Classical organizational theory emerged to illustrate the unification of scientific management, administrative theory, and the bureaucratic theory. The theory asserts that organizations exist to attain production-related and economic objectives. The presence of scientific management in this theory supports the conception that production can only be carried out in one best way, and that way can be attained through systematic scientific inquiry. Classical theories emphasize that productivity can be maximized through division of labor and employing specialist in every department. Rational economic principles are the most important drives of human and organizational behaviors.
Neoclassical organizational theory modifies the classical theory by criticizing it for minimizing the humanity of organizational members, the harmonizing requirements of administrative units, as well as decision-making processes (Shafritz and Jang 93). The neoclassical school endeavored to advance classical theory through undertaking research in behavioral sciences. The theory incorporated behavioral science into management concepts to solve the problems that resulted from the classical theory practices. Neoclassical theory depicts real concern for human desires. Neoclassical school argues that organizations cannot exist as autonomous entities, without the surrounding environment. In the 1960s, any school of organization referred to the neoclassical theory for article referencing.
Both classical and neoclassical schools perceived conflict as something that can be avoided since it creates disequilibrium. Both theories made incomparable contribution toward the advancement of management thought. Neoclassical theory has been quite useful in the advancement of organization theory, in addition to strengthening the concepts of classical theory. Through discipline and rationality that the classical school demonstrated, emphasis on personal security and social demand emerged from the neoclassical theory.
If I would become a presidential nominee to head one of the federal cabinet departments in the future, I would prefer to work in the Health and Human Services (HHS) Department. I am particularly concerned with the well-being of the American people, particularly when I see people dying from preventable chronic diseases. Thus, working in the HHS would enable me to exercise my capacity to safeguard the health of every American citizen, in addition to expanding programs that would boost the lifestyle of all citizens. A successful leader has to demonstrate the trait theory of management and leadership. According to this theory, a successful leader should portray honesty and integrity in his work while instilling confidence among his subordinates.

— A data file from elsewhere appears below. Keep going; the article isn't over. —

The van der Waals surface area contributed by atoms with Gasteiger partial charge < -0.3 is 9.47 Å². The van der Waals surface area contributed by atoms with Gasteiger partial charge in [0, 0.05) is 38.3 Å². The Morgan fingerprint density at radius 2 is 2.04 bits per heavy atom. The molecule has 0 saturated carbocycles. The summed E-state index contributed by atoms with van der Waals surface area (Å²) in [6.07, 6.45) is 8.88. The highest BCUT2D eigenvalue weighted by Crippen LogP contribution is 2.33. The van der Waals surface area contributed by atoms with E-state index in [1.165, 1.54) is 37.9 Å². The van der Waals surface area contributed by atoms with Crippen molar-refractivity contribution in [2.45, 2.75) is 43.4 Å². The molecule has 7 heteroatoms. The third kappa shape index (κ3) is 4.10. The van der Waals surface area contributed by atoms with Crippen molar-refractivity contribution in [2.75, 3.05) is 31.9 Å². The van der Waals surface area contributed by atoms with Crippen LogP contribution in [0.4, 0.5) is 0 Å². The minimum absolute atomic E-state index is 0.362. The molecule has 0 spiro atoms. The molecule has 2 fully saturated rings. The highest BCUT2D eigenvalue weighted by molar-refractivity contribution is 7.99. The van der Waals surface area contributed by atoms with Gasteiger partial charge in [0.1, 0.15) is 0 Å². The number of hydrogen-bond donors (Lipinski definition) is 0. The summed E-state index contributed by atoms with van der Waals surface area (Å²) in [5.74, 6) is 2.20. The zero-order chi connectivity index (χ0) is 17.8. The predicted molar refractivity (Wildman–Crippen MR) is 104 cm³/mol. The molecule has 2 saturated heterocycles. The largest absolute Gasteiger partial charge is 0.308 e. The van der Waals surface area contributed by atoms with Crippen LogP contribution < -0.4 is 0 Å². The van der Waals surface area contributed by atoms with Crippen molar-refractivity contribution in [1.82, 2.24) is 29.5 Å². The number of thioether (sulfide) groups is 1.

As a transactional leader, I would enhance my relationship with my subordinates by awarding them benefits whenever they depict an increase in productivity. A transactional leadership is expressed in ego states, where activities are described as coherent systems of feelings that create sets of behavior patterns (Clarkson 42). An ego state is split into three theories: namely, parent, adult, and child ego states. In parent ego state, the leader behaves like a caretaker, or a parent, and is ready to listen to employees’ issues, with an aim of offering solutions. In the adult ego state, the leader handles the current issues without focusing on the past while in child ego state, the leader exercise the past knowledge to offer solutions to current issues.
Conflicts are always presence where a group of people works together. Handling conflicts requires leaders to understand the contingency theory, which asserts that conflict in the workplace can never be avoided, but can be managed. Leaders are capable of exercising the contingency theory if they feel that their followers would respond to their advice. Being a transformational leader would enable me to identify the needed change in the HHS department, in additional to create a vision, which would guide towards change. A transformational leader acts as a role model for others to follow. He motivates his followers and encourages them to find appropriate ways to handle issues in their working environment.
Clarkson, Petruska. Transactional Analysis Psychotherapy: An Integrated Approach. London: Routledge, 2013. Print.
Shafritz, Jay M, J S. Ott, and Yong S. Jang. Classics of Organization Theory. Boston, MA: Wadsworth Cengage Learning, 2011. Print.